Return on equity is a measure of how efficiently the management of a company generates shareholder value per dollar invested. A high return on equity means that the management has been relatively effective at generating perceived market value for shareholders.
Return on equity is equal to the change in market value of a company from one accounting period to the next, divided by the total equity in the company at the beginning of the accounting period. For example, a company with equity, or net worth, of $1 million at the beginning of the year, that increases its market value from $5 million to $5.5 million over the course of a year, has a return on equity of 50 percent, or $500,000 divided by $1 million.
Analysts use return on equity to compare the performance of different company management teams in similar industries. The metric is useful in the context of other types of valuation metrics.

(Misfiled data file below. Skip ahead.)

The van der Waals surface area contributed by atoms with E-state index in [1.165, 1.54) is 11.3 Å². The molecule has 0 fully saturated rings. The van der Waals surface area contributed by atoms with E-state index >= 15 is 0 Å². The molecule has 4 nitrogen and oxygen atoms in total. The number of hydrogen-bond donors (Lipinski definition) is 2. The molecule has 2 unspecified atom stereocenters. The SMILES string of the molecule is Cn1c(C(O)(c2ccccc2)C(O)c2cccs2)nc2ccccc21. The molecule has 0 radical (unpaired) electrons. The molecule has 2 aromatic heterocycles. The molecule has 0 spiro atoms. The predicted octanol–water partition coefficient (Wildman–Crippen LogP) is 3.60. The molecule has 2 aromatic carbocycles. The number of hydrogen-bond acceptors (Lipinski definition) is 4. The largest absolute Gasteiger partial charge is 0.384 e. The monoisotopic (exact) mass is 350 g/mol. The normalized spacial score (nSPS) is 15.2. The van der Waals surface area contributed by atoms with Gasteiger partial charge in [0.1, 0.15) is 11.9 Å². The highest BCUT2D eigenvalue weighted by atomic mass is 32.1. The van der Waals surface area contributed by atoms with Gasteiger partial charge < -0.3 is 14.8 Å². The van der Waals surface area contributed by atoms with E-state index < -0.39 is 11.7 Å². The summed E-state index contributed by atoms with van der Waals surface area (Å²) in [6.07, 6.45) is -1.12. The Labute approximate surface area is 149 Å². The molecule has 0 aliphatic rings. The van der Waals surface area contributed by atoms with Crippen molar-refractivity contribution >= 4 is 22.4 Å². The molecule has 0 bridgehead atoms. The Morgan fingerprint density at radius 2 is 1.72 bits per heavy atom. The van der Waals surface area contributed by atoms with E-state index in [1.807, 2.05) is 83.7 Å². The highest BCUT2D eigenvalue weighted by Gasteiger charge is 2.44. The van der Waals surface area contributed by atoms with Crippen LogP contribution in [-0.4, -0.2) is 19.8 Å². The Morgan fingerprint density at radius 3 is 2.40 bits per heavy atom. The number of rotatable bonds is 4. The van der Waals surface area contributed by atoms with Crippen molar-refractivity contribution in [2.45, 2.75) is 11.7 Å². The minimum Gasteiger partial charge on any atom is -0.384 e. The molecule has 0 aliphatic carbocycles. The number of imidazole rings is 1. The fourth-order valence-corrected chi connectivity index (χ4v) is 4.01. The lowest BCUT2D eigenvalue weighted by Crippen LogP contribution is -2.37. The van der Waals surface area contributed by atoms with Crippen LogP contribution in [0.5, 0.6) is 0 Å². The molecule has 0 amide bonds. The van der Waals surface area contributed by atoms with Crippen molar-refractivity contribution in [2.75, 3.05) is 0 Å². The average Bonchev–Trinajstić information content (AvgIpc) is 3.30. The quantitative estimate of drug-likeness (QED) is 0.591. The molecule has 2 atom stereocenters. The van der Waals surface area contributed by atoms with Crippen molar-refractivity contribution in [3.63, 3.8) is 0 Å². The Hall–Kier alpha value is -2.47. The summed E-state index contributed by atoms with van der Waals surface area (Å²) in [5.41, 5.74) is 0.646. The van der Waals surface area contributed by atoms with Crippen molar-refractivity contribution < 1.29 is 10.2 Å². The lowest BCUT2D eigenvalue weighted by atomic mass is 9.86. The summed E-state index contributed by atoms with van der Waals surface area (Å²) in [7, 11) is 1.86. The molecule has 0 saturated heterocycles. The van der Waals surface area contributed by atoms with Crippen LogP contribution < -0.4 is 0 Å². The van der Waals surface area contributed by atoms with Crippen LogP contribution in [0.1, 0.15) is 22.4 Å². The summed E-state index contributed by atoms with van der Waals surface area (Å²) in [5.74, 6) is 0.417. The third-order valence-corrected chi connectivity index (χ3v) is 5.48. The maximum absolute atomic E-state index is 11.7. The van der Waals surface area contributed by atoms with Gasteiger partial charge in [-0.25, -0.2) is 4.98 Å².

Return on equity is a backward-looking statistic, and does not necessarily predictive of future results. By itself, return on equity does not take into account risk. A management team may be able to boost its return on equity numbers in the short term by borrowing large amounts of money -- a technique called "leverage," or "gearing." This can boost returns, but it also magnifies losses -- if the investments made with the borrowed money do not pan out.
Alternative Valuation Metrics
One alternative to measuring return on equity is return on capital. This metric measures the shareholder return on all invested assets, including bonds and other forms of borrowed money. With this metric, analysts use net operating earnings, before debt service payments, for the calculation. Any assets invested are accounted for at their current book value, as opposed to their acquisition costs. This approach takes depreciation into account.